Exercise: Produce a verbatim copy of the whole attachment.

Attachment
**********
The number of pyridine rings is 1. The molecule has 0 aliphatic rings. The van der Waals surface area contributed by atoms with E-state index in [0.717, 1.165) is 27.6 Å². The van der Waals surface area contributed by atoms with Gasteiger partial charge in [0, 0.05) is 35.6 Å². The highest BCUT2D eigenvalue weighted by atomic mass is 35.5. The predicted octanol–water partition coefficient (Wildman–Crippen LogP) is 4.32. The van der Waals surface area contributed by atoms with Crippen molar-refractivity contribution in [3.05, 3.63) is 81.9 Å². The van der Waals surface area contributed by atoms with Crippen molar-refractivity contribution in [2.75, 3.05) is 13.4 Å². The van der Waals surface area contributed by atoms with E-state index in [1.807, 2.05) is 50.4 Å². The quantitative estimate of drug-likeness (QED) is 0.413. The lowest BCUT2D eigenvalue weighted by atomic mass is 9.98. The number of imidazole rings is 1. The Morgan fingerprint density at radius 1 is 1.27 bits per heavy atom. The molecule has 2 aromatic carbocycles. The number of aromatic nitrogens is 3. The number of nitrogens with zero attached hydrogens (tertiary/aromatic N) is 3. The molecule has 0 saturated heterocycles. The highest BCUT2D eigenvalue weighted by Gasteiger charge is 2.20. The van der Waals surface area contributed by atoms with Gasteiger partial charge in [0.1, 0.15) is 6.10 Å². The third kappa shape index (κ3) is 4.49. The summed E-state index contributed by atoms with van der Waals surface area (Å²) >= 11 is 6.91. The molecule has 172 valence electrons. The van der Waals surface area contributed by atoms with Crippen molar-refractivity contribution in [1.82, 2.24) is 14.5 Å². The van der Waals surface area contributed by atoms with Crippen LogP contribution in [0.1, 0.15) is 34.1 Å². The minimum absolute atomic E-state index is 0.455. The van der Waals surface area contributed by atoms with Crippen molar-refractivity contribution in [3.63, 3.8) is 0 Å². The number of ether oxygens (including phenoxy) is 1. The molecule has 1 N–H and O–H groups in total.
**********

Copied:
The number of pyridine rings is 1. The molecule has 0 aliphatic rings. The van der Waals surface area contributed by atoms with E-state index in [0.717, 1.165) is 27.6 Å². The van der Waals surface area contributed by atoms with Gasteiger partial charge in [0, 0.05) is 35.6 Å². The highest BCUT2D eigenvalue weighted by atomic mass is 35.5. The predicted octanol–water partition coefficient (Wildman–Crippen LogP) is 4.32. The van der Waals surface area contributed by atoms with Crippen molar-refractivity contribution in [3.05, 3.63) is 81.9 Å². The van der Waals surface area contributed by atoms with Crippen molar-refractivity contribution in [2.75, 3.05) is 13.4 Å². The van der Waals surface area contributed by atoms with E-state index in [1.807, 2.05) is 50.4 Å². The quantitative estimate of drug-likeness (QED) is 0.413. The lowest BCUT2D eigenvalue weighted by atomic mass is 9.98. The number of imidazole rings is 1. The Morgan fingerprint density at radius 1 is 1.27 bits per heavy atom. The molecule has 2 aromatic carbocycles. The number of aromatic nitrogens is 3. The number of nitrogens with zero attached hydrogens (tertiary/aromatic N) is 3. The molecule has 0 saturated heterocycles. The highest BCUT2D eigenvalue weighted by Gasteiger charge is 2.20. The van der Waals surface area contributed by atoms with Gasteiger partial charge in [0.1, 0.15) is 6.10 Å². The third kappa shape index (κ3) is 4.49. The summed E-state index contributed by atoms with van der Waals surface area (Å²) >= 11 is 6.91. The molecule has 172 valence electrons. The van der Waals surface area contributed by atoms with Crippen molar-refractivity contribution in [1.82, 2.24) is 14.5 Å². The van der Waals surface area contributed by atoms with Crippen LogP contribution in [0.1, 0.15) is 34.1 Å². The minimum absolute atomic E-state index is 0.455. The van der Waals surface area contributed by atoms with Crippen molar-refractivity contribution in [3.63, 3.8) is 0 Å². The number of ether oxygens (including phenoxy) is 1. The molecule has 1 N–H and O–H groups in total.